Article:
Keeton, U.S. Pat. No. 4,403,881 discloses a hand-held herbicide applicator comprising a handle-reservoir and a sponge-type applicator held in a slitted, rigid tube. The applicator head is not bendably conformable to different shapes and use of sponge-type material resulted in use of significant quantities of herbicide for wetting of the sponge. Flow control means is provided in attempt to solve the problem of excess permeability of the applicator head.
Kroph, U.S. Pat. No. 4,597,219 discloses a hand-held herbicide applicator comprising a handle-reservoir and a head composed two wicking means, the outer wicking material being non-woven fibrous chamois material. The head is not bendable conformable to various shapes. To control excess flow a small hole or orifice is provided between the reservoir and the first wicking means.
Struve, U.S. Pat. No. 4,727,678 discloses a hand-held applicator comprising a tubular handle-reservoir and fibrous paint roller which is partially exposed through a window in an impermeable shield. The paint roller, on initial use after storage, must become saturated with herbicide to function properly, which said saturation quantity is wasted on re-storage. When the roller became over-saturated the user is supposed to be invert the applicator to allow some herbicide to drain back into the handle.
Also appearing in prior art are devices which were not designed or used for wipingly applying herbicide to vegetation, but rather were designed for underground irrigation.
Mason, U.S. Pat. No. 4,517,316 discloses uniformly porous irrigation piping designed for underground burial. The piping is made of screened crumb rubber, of uniform water content, combined with a termoplastic binder resin. By controlling the temperature and rate of extrusion, the water vaporizes during extrusion and the expanding bubbles of steam in the binder resin form a network of pores which allows the pipe to leak, or weep, uniformly.
Mason, U.S. Pat. No. 4,616,055 discloses similar porous irrigation piping with improved pore consistency and strength.
The general objects of the present invention is to provide an improved applicator for wipingly applying herbicide to undesired vegetation.
More particularly, one object of the present invention is to provide very thin applicator head so that the applicator may be conveniently used to "edge" around sidewalks, driveways and other fixed structures, without killing an undesirably broad swath of vegetation.
Another object of the present invention is to provide an applicator head that is relatively durable to repeated wiping contact with vegetation, and which is easily, and inexpensively replaceable when worn out.
A further object of the invention is to provide a wiping head that is bendably conformable to a desired shape, so as to allow for spot application when desired, thin line application when desired, or broad swath application when desired.
Yet another object of the invention is to provide an applicator which is self regulating and does not require constant monitoring by the user to assure proper herbicide flow.
Still another object of the invention is to provide a non-absorbent wiping material which does not require saturation by significant amounts of herbicide each time the applicator is used.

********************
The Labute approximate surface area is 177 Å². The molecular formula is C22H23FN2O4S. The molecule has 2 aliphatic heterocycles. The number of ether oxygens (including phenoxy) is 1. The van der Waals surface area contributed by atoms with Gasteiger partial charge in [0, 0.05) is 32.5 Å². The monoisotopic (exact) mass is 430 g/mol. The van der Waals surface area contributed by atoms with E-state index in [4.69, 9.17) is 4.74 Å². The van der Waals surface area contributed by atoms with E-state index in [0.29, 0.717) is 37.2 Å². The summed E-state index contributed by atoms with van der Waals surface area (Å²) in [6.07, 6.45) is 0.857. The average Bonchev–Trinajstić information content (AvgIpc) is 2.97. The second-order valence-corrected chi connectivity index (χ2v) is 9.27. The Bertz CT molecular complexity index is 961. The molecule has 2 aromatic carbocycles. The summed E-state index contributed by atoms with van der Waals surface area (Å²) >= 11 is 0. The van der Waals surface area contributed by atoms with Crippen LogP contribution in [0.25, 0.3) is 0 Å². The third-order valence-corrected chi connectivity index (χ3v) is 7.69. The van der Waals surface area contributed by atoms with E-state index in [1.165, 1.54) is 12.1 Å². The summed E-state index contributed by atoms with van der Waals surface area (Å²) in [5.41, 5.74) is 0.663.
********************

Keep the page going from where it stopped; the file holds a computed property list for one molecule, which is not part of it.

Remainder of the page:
A still further object of the present invention is to eliminate expensive, and troublesome, flow control means such as air metering valves, liquid metering valves and orifice passages.
The present invention accomplishes all of the above objects. It is inexpensive, durable and trouble free, economical to use, does not require monitoring and is suited for a variety of uses, from killing a single unwanted weed, to edging around solid objects or defoliating fairly wide swaths of ground.
The improved hand-held apparatus for wipingly applying liquid herbicide to unwanted vegetation is characterized by a tubular handle which serves as a reservoir for liquid herbicide and as a conduit for conducting herbicide to a wiper head below. The reservoir-handle is sealed at its upper end to create a partial vacuum which prevents excess flow through the wiper head.
A wiper head is threadably adapted to the lower end of the reservoir-handle, to allow for filling of the reservoir, removal during storage, and replacement of worn wiper heads.
The wiper head is made of flexible, porous irrigation tubing sealed at its lower end. A porosity of approximately 0.01 to 0.03 gallon per minute/linear foot of pipe, at 10 p.s.i. is best for herbicide mixtures consisting largely of water. A bendable wire stiffener is internally disposed in the wiper head to allow the head to be conformed to a desired shape.
FIG. 1 is a perspective view of the liquid herbicide applicator of the present invention.
FIG. 2 is a vertical section view of the liquid herbicide applicator of the present invention.
FIG. 3 is a larger vertical section view of the wiper head of the present invention.
Referring more particularly to the drawings FIG. 1 illustrates the liquid herbicide of the present invention in proper configuration for usage.
With reference to FIG. 2 and FIG. 3, the applicator includes an elongated tubular handle 1, which is sealed at its upper end by cap 2. A thread-to-tubing adaptor 3 is attached to the lower end of the elongated tubular handle 1, to allow attachment of either a wiper head 4, or a sealing plug 5, to the handle.
Wiper head 4 is made of a desired length of porous, rubber irrigation tubing 6, such as that disclosed in Mason, U.S. Pat. No. 4,616,055.